Molecular genetics and single-gene dichromats

    More information on this topic can be found elsewhere (Nathans et al., 1992; Sharpe et al., 1998; Sharpe et al., 1999; Stockman et al., 2000). Here, we provide a brief summary of those areas that are relevant to cone spectral sensitivity measurements made in dichromats in order to determine the "normal" M- and L-cone spectral sensitivities.

    The M- and L-cone photopigment genes lie in a head to tail tandem array on the q-arm of the X-chromosome. Each gene consists of six coding regions, called exons, which are transcribed to produce the opsin. Because the M- and L-cone photopigment genes are highly homologous and adjacent to one another, intragenic recombination between them is common and can lead to the production of hybrid or fusion genes, some of which code for anomalous pigments. Each hybrid gene can be identified by the site, usually between exons, at which the fusion occurs. For example, L3M4 indicates a hybrid gene in which exons 1 to 3 derive from an L-cone pigment gene and exons 4 to 6 from an M-cone pigment gene. Because exons 1 and 6 in the L- and M-cone pigment genes are identical, a L1M2 hybrid pigment gene encodes a de facto M-cone photopigment.

    The classification of hybrid genes, and genes in general, is complicated by polymorphisms in the normal population, the most common of which is the frequent substitution of alanine by serine at codon 180 in exon 3. Of 304 genotyped Caucasian males, we estimate that 56% have the serine variant [identified as L(S180)] and 44% the alanine variant [identified as L(A180)] for their L-cone gene (see Table 1, which summarizes data from Winderickx et al., 1993; Neitz & Neitz, 1998; Sharpe et al., 1998; and from Schmidt, Sharpe, Knau & Wissinger, personal communication).

Table 1

Summary of sources and data concerning the fraction of male Caucasian subjects with the L(S180) polymorphism. The mean fraction of 0.56 L(S180) to 0.44 L(A180) is the one used in the analysis.



Fraction who are L(S180)

Winderickx et al., 1993

109 (74 normals, 13 single-gene deuteranopes, 22 deutan defect)


Neitz & Neitz, 1998

130 (normals)


Sharpe et al., 1998

27 (single-gene deuteranopes)


Schmidt et al., personal communication

38 (36 normals, 2 single-gene deuteranopes)






    The L-cone polymorphism, and its distribution in the normal population, must be considered when estimating the "normal" L-cone spectral sensitivities. In contrast, the M(A180) versus M(S180) polymorphism for the M-cone pigment is much less frequent: 94% (Winderickx et al., 1993) or 93% (Neitz & Neitz, 1998) of males have the M(A180) variant.

    The spectral sensitivity of the photopigment that is encoded by the L2M3(A180) hybrid gene is practically indistinguishable from the photopigment encoded by the normal M(A180) [(or L1M2(A180)] cone pigment gene, its λmax being only 0.2 nm (Merbs & Nathans, 1992) or 0.0 nm (Asenjo, Rim & Oprian, 1994) or insignificantly different (Sharpe et al., 1998) from that of the M(180) cone pigment. Thus, spectral sensitivities from protanopes carrying either L1M2(A180) or L2M3(A180) genes in their opsin gene array can be reasonably combined to estimate the normal M-cone spectral sensitivities, as was done by Stockman and Sharpe (2000).

    Dichromats with single photopigment genes in the M- and L-cone pigment gene array [e.g., L(A180), L(S180), L1M2(A180) or L2M3(A180)] are especially useful for measuring normal cone spectral sensitivities, since they should possess only a single longer wavelength photopigment. Dichromats with multiple photopigment genes are less useful, unless the multiple genes produce photopigments with the same or nearly the same spectral sensitivities: for example, L1M2(A180)+M(A180) or L2M3(A180)+M(A180).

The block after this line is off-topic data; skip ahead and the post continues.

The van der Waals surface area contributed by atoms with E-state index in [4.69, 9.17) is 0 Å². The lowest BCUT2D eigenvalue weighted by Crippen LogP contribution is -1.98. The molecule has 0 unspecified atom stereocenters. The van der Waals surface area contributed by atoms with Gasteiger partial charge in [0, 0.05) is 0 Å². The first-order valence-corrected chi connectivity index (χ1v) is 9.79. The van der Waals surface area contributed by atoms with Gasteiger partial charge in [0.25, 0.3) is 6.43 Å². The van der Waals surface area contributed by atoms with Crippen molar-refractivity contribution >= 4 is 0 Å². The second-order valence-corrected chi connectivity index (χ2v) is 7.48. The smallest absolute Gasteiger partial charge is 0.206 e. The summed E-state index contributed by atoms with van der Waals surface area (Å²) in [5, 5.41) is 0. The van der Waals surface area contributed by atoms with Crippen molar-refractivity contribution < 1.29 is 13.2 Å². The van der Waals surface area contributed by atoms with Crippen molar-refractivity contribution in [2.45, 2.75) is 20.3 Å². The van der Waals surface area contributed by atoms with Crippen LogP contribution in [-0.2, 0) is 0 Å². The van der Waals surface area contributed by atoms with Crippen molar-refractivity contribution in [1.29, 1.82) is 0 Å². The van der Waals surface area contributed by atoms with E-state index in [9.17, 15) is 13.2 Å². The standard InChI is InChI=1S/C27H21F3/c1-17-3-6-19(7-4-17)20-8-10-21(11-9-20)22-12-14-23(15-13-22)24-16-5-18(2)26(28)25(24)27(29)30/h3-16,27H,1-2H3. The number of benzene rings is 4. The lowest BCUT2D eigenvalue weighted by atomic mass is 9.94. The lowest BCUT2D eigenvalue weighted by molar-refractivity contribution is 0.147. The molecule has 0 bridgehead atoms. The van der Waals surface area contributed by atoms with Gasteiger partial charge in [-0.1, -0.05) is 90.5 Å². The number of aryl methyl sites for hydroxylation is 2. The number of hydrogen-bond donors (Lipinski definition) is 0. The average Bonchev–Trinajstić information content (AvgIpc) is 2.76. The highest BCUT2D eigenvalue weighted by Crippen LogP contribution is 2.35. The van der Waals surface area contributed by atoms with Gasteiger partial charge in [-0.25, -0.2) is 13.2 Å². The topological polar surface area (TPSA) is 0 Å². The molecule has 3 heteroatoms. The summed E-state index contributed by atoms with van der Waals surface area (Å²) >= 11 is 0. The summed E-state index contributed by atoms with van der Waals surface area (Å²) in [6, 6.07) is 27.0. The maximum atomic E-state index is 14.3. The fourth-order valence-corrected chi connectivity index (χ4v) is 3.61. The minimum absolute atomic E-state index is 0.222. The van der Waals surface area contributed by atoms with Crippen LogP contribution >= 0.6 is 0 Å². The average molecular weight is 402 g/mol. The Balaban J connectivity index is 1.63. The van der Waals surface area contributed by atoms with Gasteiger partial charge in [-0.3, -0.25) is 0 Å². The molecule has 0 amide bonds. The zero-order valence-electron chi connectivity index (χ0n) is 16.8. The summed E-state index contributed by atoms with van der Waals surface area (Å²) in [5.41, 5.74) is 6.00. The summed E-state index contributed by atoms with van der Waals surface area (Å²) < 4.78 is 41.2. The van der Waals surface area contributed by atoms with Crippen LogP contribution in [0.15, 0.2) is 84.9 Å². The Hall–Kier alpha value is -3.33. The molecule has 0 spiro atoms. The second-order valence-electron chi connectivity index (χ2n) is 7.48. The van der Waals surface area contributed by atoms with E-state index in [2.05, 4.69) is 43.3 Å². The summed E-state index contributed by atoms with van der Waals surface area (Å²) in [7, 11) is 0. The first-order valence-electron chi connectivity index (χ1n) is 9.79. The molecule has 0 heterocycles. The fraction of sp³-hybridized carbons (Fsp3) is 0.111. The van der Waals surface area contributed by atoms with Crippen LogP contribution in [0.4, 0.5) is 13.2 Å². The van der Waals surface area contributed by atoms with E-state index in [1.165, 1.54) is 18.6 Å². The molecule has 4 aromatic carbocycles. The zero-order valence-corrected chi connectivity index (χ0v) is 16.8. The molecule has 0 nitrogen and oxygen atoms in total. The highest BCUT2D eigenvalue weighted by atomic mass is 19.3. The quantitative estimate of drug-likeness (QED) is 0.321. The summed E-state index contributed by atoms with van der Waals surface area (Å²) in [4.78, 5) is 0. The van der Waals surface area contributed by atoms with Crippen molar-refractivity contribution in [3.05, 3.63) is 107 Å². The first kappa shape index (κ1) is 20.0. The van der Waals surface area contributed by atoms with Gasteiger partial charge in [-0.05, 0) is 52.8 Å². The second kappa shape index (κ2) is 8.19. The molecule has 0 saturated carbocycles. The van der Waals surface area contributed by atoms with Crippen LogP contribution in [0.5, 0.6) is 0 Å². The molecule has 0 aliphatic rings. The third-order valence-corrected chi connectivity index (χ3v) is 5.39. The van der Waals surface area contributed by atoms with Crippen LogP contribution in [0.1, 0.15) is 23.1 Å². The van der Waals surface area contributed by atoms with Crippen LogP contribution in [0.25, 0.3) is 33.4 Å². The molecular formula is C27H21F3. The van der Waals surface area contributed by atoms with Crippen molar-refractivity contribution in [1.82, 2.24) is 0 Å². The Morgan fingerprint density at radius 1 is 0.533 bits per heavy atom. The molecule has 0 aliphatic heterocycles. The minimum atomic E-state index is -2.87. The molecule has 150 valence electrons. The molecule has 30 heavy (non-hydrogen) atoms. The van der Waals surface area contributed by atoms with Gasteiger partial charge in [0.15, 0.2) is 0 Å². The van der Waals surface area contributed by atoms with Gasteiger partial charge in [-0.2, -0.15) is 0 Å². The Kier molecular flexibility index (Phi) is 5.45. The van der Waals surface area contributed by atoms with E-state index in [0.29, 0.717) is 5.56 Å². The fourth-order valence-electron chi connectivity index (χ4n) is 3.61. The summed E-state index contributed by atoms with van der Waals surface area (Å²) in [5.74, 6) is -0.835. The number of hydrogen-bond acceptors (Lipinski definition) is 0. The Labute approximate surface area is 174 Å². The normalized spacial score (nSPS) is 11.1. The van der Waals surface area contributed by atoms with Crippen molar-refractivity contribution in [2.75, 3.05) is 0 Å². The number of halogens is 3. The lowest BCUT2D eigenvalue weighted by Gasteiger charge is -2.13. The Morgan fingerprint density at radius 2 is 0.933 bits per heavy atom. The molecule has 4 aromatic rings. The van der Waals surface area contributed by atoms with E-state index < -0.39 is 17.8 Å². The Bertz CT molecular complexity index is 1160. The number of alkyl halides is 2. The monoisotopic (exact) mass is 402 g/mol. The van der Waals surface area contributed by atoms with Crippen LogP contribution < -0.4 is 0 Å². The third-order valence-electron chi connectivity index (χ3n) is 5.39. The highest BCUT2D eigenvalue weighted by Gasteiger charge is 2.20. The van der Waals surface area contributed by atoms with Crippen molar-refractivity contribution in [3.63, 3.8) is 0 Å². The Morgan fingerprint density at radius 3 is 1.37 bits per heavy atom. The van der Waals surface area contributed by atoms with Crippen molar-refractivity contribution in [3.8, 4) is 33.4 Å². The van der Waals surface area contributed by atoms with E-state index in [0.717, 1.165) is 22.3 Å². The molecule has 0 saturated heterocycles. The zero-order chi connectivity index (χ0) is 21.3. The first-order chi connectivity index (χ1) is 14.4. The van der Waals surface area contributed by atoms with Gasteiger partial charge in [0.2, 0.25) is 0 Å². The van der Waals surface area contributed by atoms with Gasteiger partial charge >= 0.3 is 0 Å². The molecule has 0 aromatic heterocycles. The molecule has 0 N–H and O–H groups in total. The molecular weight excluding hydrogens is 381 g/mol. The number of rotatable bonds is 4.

Asenjo, A. B., Rim, J., & Oprian, D. D. (1994). Molecular determinants of human red/green color discrimination. Neuron, 12, 1131-1138.

Merbs, S. L., & Nathans, J. (1992). Absorption spectra of the hybrid pigments responsible for anomalous color vision. Science, 258, 464-466.

Nathans, J., Merbs, S. L., Sung, C.-H., Weitz, C. J., & Wang, Y. (1992). Molecular genetics of human visual pigments. Annual Review of Genetics, 26, 401-422.

Neitz, M., & Neitz, J. (1998). Molecular genetics and the biological basis of color vision. In W. G. K. Backhaus, R. Kliegl, & J. S. Werner (Eds.), Color vision: perspectives from different disciplines (pp. 101-119). Berlin: Walter de Gruyter.

Sharpe, L. T., Stockman, A., Jägle, H., Knau, H., Klausen, G., Reitner, A., & Nathans, J. (1998). Red, green, and red-green hybrid photopigments in the human retina: correlations between deduced protein sequences and psychophysically-measured spectral sensitivities. Journal of Neuroscience, 18, 10053-10069.

Sharpe, L. T., Stockman, A., Jägle, H., & Nathans, J. (1999). Opsin genes, cone photopigments, color vision and colorblindness. In K. Gegenfurtner & L. T. Sharpe (Eds.), Color vision: from genes to perception (pp. 3-50). Cambridge: Cambridge University Press.

Stockman, A., & Sharpe, L. T. (2000). Spectral sensitivities of the middle- and long-wavelength sensitive cones derived from measurements in observers of known genotype. Vision Research, 40, 1711-1737.

Stockman, A., Sharpe, L. T., Merbs, S., & Nathans, J. (2000). Spectral sensitivities of human cone visual pigments determined in vivo and in vitro. Vertebrate phototransduction and the visual cycle, Part B.  Methods in Enzymology, Vol. 316, pp. 626-650.  New York: Academic.

Winderickx, J., Battisti, L., Hibiya, Y., Motulsky, A. G., & Deeb, S. S. (1993). Haplotype diversity in the human red and green opsin genes: evidence for frequent sequence exchange in exon 3. Human Molecular Genetics, 2, 1413-1421.